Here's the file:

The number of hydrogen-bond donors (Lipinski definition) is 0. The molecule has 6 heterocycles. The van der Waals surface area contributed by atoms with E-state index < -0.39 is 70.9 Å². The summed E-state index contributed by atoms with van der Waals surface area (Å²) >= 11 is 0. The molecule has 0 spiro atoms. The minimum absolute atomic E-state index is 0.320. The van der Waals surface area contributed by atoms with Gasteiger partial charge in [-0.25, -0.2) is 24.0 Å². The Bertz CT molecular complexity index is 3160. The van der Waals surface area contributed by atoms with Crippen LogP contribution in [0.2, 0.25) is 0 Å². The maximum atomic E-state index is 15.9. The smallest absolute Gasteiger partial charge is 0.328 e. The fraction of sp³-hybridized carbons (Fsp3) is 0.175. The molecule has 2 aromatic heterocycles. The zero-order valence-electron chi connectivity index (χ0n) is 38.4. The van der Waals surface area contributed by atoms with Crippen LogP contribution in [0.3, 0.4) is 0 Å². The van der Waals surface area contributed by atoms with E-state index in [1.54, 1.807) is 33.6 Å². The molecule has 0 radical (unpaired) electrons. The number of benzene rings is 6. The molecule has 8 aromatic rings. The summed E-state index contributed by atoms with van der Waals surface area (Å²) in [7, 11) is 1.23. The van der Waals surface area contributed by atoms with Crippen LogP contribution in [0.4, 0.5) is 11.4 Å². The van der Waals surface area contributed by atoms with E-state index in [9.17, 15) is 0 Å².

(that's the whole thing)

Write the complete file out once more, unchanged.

The number of hydrogen-bond donors (Lipinski definition) is 0. The molecule has 6 heterocycles. The van der Waals surface area contributed by atoms with E-state index < -0.39 is 70.9 Å². The summed E-state index contributed by atoms with van der Waals surface area (Å²) >= 11 is 0. The molecule has 0 spiro atoms. The minimum absolute atomic E-state index is 0.320. The van der Waals surface area contributed by atoms with Gasteiger partial charge in [-0.25, -0.2) is 24.0 Å². The Bertz CT molecular complexity index is 3160. The van der Waals surface area contributed by atoms with Crippen LogP contribution in [0.2, 0.25) is 0 Å². The maximum atomic E-state index is 15.9. The smallest absolute Gasteiger partial charge is 0.328 e. The fraction of sp³-hybridized carbons (Fsp3) is 0.175. The molecule has 2 aromatic heterocycles. The zero-order valence-electron chi connectivity index (χ0n) is 38.4. The van der Waals surface area contributed by atoms with Crippen LogP contribution in [0.3, 0.4) is 0 Å². The van der Waals surface area contributed by atoms with E-state index in [1.54, 1.807) is 33.6 Å². The molecule has 0 radical (unpaired) electrons. The number of benzene rings is 6. The molecule has 8 aromatic rings. The summed E-state index contributed by atoms with van der Waals surface area (Å²) in [7, 11) is 1.23. The van der Waals surface area contributed by atoms with Crippen LogP contribution in [0.4, 0.5) is 11.4 Å². The van der Waals surface area contributed by atoms with E-state index in [9.17, 15) is 0 Å².